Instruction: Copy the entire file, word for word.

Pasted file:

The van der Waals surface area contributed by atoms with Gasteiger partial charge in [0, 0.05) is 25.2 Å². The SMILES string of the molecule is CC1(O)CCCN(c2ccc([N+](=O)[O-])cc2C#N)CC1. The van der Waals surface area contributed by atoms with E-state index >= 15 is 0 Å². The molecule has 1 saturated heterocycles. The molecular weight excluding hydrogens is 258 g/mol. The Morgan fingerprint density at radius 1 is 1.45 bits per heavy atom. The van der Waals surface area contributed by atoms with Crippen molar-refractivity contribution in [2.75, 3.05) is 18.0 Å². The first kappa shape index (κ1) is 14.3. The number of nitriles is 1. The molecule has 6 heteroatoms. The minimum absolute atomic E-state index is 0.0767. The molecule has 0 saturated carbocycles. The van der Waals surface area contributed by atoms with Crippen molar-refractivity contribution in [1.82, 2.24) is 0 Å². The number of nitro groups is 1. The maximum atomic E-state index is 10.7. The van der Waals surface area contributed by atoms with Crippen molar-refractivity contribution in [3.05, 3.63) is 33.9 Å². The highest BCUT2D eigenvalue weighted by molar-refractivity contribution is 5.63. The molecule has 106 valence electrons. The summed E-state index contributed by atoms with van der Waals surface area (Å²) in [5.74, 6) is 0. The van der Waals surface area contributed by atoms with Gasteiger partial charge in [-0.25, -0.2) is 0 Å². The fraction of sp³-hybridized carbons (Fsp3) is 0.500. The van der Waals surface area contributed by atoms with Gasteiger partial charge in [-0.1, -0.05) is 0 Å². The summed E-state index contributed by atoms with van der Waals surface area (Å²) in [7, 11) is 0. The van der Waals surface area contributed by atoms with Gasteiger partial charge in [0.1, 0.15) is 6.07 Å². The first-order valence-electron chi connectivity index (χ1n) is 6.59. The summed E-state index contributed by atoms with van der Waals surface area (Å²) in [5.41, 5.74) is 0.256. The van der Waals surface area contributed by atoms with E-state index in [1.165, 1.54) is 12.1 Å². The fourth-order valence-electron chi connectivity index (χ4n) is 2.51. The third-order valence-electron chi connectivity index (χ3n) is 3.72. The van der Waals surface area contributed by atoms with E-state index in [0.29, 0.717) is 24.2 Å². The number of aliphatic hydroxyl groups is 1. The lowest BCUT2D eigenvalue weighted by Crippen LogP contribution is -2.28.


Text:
The van der Waals surface area contributed by atoms with Gasteiger partial charge in [0, 0.05) is 25.2 Å². The SMILES string of the molecule is CC1(O)CCCN(c2ccc([N+](=O)[O-])cc2C#N)CC1. The van der Waals surface area contributed by atoms with E-state index >= 15 is 0 Å². The molecule has 1 saturated heterocycles. The molecular weight excluding hydrogens is 258 g/mol. The Morgan fingerprint density at radius 1 is 1.45 bits per heavy atom. The van der Waals surface area contributed by atoms with Crippen molar-refractivity contribution in [2.75, 3.05) is 18.0 Å². The first kappa shape index (κ1) is 14.3. The number of nitriles is 1. The molecule has 6 heteroatoms. The minimum absolute atomic E-state index is 0.0767. The molecule has 0 saturated carbocycles. The van der Waals surface area contributed by atoms with Crippen molar-refractivity contribution in [1.82, 2.24) is 0 Å². The number of nitro groups is 1. The maximum atomic E-state index is 10.7. The van der Waals surface area contributed by atoms with Crippen molar-refractivity contribution in [3.05, 3.63) is 33.9 Å². The highest BCUT2D eigenvalue weighted by molar-refractivity contribution is 5.63. The molecule has 106 valence electrons. The summed E-state index contributed by atoms with van der Waals surface area (Å²) in [5.74, 6) is 0. The van der Waals surface area contributed by atoms with Gasteiger partial charge in [-0.25, -0.2) is 0 Å². The fraction of sp³-hybridized carbons (Fsp3) is 0.500. The van der Waals surface area contributed by atoms with Gasteiger partial charge in [-0.1, -0.05) is 0 Å². The summed E-state index contributed by atoms with van der Waals surface area (Å²) in [7, 11) is 0. The van der Waals surface area contributed by atoms with Gasteiger partial charge in [0.1, 0.15) is 6.07 Å². The first-order valence-electron chi connectivity index (χ1n) is 6.59. The summed E-state index contributed by atoms with van der Waals surface area (Å²) in [5.41, 5.74) is 0.256. The van der Waals surface area contributed by atoms with E-state index in [1.165, 1.54) is 12.1 Å². The fourth-order valence-electron chi connectivity index (χ4n) is 2.51. The third-order valence-electron chi connectivity index (χ3n) is 3.72. The van der Waals surface area contributed by atoms with E-state index in [0.29, 0.717) is 24.2 Å². The number of aliphatic hydroxyl groups is 1. The lowest BCUT2D eigenvalue weighted by Crippen LogP contribution is -2.28.